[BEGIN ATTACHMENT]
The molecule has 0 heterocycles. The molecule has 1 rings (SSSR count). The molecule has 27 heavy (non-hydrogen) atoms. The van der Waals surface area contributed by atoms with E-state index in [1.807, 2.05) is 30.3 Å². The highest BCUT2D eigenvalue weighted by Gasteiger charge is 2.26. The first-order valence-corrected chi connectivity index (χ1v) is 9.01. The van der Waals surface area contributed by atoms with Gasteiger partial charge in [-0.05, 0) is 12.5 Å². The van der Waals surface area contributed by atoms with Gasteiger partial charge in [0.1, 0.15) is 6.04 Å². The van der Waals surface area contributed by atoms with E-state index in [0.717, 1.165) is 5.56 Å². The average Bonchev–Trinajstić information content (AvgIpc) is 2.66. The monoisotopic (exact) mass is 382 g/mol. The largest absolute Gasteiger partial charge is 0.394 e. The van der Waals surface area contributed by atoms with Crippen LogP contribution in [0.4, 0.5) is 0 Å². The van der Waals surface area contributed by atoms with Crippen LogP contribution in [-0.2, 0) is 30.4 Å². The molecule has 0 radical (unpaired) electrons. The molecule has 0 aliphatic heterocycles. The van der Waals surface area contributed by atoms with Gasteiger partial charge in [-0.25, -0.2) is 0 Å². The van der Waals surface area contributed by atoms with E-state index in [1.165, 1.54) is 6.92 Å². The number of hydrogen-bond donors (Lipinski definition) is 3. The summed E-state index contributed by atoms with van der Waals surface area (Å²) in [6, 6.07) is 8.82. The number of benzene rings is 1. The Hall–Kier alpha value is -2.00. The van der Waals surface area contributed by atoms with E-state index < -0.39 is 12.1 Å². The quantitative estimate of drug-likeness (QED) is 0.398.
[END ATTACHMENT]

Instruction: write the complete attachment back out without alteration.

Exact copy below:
The molecule has 0 heterocycles. The molecule has 1 rings (SSSR count). The molecule has 27 heavy (non-hydrogen) atoms. The van der Waals surface area contributed by atoms with E-state index in [1.807, 2.05) is 30.3 Å². The highest BCUT2D eigenvalue weighted by Gasteiger charge is 2.26. The first-order valence-corrected chi connectivity index (χ1v) is 9.01. The van der Waals surface area contributed by atoms with Gasteiger partial charge in [-0.05, 0) is 12.5 Å². The van der Waals surface area contributed by atoms with Gasteiger partial charge in [0.1, 0.15) is 6.04 Å². The van der Waals surface area contributed by atoms with E-state index in [0.717, 1.165) is 5.56 Å². The average Bonchev–Trinajstić information content (AvgIpc) is 2.66. The monoisotopic (exact) mass is 382 g/mol. The largest absolute Gasteiger partial charge is 0.394 e. The van der Waals surface area contributed by atoms with Crippen LogP contribution in [0.4, 0.5) is 0 Å². The van der Waals surface area contributed by atoms with Crippen LogP contribution in [-0.2, 0) is 30.4 Å². The molecule has 0 radical (unpaired) electrons. The molecule has 0 aliphatic heterocycles. The van der Waals surface area contributed by atoms with Gasteiger partial charge in [-0.25, -0.2) is 0 Å². The van der Waals surface area contributed by atoms with E-state index in [1.165, 1.54) is 6.92 Å². The number of hydrogen-bond donors (Lipinski definition) is 3. The summed E-state index contributed by atoms with van der Waals surface area (Å²) in [6, 6.07) is 8.82. The number of benzene rings is 1. The Hall–Kier alpha value is -2.00. The van der Waals surface area contributed by atoms with E-state index < -0.39 is 12.1 Å². The quantitative estimate of drug-likeness (QED) is 0.398.